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West Stick Story West Coast High School Lacrosse
- Updated: May 28, 2015
Nationally-ranked St. Ignatius boys lacrosse is helping legitimize West Coast high school lacrosse
At some point, it’s conceivable that a team from the West Coast can become the best in the nation in boys lacrosse. We know this because St. Ignatius College Prep has provided a blueprint for that possibility.
On April 7, the Wildcats beat the No. 2-ranked team in the country, the Landon School of Bethesda, Maryland, from the sport’s Mid-Atlantic heartland.
In high school lacrosse circles, this was the shot heard ’round the world.
“We showed everyone that we’re here to play,” senior captain Nick Stinn said.
When the San Francisco school created a boys lacrosse team in 1979, there was no one to play. But as Wildcat lacrosse grows, so does the reputation of a region.
Yes, West Coast boys can play too, and the years of chiseling and grinding at the negative perceptions is paying off.
The Wildcats, and the West, have never been better. As of late April, St. Ignatius (13-1) was ranked No. 6 in the USA Today Super 25 rankings, and No. 9 by Lacrosse Magazine.
Its No. 13 finish in 2013 was the highest ever for a Western team in the LaxPower.com computer rankings — and this team could finish even higher.
“You look around the landscape in California and there are lots of teams that can compete nationally,” said Chris Packard, who is 130-14 in seven seasons as head coach.
“I’m glad it was St. Ignatius that went back there and won a big game, but there are lots of quality programs, and people are starting to understand the level being played out here.”
West Coast High School Lacrosse
St. Ignatius has become a torchbearer despite playing in an area that still hasn’t fully embraced the sport.
There is no California state championship, no NorCal playoffs or even a Central Coast Section title for the Wildcats to play for.
Besides the pride and reputation that comes from beating top opponents from out of the area, the only tangible thing to win is a West Catholic Athletic League championship, and none of the other six WCAL teams are at the Wildcats’ level.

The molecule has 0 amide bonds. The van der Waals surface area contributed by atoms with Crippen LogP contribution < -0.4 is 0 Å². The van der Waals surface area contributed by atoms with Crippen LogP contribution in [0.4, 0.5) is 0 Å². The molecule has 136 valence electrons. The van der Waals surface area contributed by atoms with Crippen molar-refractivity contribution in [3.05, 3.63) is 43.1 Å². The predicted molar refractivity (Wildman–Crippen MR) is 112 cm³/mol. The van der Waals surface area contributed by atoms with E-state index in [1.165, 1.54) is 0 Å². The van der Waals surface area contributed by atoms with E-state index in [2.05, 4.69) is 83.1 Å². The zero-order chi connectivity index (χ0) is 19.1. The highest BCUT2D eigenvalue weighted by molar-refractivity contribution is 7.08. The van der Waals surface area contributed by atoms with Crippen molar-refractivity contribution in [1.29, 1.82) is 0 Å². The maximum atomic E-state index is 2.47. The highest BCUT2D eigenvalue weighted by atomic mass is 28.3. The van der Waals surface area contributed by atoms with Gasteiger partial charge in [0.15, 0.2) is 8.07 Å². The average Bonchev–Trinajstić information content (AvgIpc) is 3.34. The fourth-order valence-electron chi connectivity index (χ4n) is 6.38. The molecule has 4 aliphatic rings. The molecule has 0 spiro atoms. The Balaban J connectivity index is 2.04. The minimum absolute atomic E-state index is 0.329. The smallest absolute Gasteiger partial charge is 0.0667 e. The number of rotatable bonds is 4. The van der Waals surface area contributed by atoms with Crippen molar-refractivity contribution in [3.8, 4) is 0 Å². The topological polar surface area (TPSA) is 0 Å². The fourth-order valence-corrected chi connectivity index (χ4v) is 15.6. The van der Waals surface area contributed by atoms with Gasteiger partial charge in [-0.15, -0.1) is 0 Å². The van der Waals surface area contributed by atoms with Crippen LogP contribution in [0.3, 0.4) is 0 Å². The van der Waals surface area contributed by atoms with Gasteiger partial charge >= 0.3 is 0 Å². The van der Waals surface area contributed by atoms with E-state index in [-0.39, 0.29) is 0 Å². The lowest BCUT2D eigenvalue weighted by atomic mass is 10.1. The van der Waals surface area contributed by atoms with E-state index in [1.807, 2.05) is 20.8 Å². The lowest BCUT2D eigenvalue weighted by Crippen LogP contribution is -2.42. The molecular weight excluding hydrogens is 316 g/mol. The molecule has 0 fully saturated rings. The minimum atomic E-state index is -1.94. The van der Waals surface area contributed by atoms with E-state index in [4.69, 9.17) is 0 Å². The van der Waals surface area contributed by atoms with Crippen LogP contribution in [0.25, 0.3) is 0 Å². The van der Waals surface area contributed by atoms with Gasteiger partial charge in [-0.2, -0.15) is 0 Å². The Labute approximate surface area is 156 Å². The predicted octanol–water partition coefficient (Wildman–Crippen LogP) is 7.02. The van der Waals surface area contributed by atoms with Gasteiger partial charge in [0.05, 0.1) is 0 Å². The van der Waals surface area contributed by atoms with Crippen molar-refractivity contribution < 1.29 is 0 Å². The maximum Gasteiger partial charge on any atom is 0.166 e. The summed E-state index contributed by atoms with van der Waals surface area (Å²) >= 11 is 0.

How did a barren landscape produce a burgeoning national power?
In 1979 students sought a nontraditional sport that could help build confidence. A senior, Ken Ross, knew that football legend Jim Brown had played lacrosse and approached the student activities director about forming a club.
Ross’ diligence in fundraising and seeking advice from those in the sparse Bay Area lacrosse community got the program off the ground.
An S.I. teacher had a friend who played lacrosse at Dartmouth, and that’s how future U.S. congressman John Carney (D-Delaware) became the Wildcats’ first coach.
With some used equipment and heavy hand-me-down cotton football jerseys, the “team” ran nine blocks along the avenues to Golden Gate Park each day and then practiced at the Polo Fields before jogging back to campus — a one-way distance of 1.8 miles.
It would be years before the school officially recognized lacrosse as an official sport.
Even then, its smattering of opponents were mostly infant club programs rather than other high school teams.
Still, Carney’s crew didn’t care.
They practiced as if championships were at stake. That effort, dedication and preparation became a Wildcat tradition, keeping the program on top even as the sport began to proliferate the West.
The program blossomed in the 1990s and by 1999 – the year of the earliest LaxPower.com computer rankings — St. Ignatius was a fixture among the best in the state.
Since ’99, the Wildcats have won seven unofficial state titles, earned five West Region No. 1 rankings, and had two perfect seasons.
Its worst record is 16-6 in that span, and S.I. has finished among the state’s top two annually since 2007.
Roy Lang, S.I. class of ’08, was the state high school player of the year and earned first-team All-America honors at Cornell. He and former St. Ignatius teammate Rob Emery ’10, a third-team All-America at Virginia, play professionally in Major League Lacrosse.
This year’s senior class has nine who will play varsity lacrosse at four-year schools:
Stinn at Notre Dame (the No. 1 team in the country), Peter Alimam at Fairfield, Timothy Baker at Air Force, Finn Barry at Furman, Aidan Chandless at Washington & Lee, Nick Dupuis at Vermont, Grant Giuliano at Hobart, Henry Hinds at Colorado College and Ben Knaus at Trinity.
That list does not include co-captain Matt Klein, who turned down Division I offers to attend Stanford and play on its club team.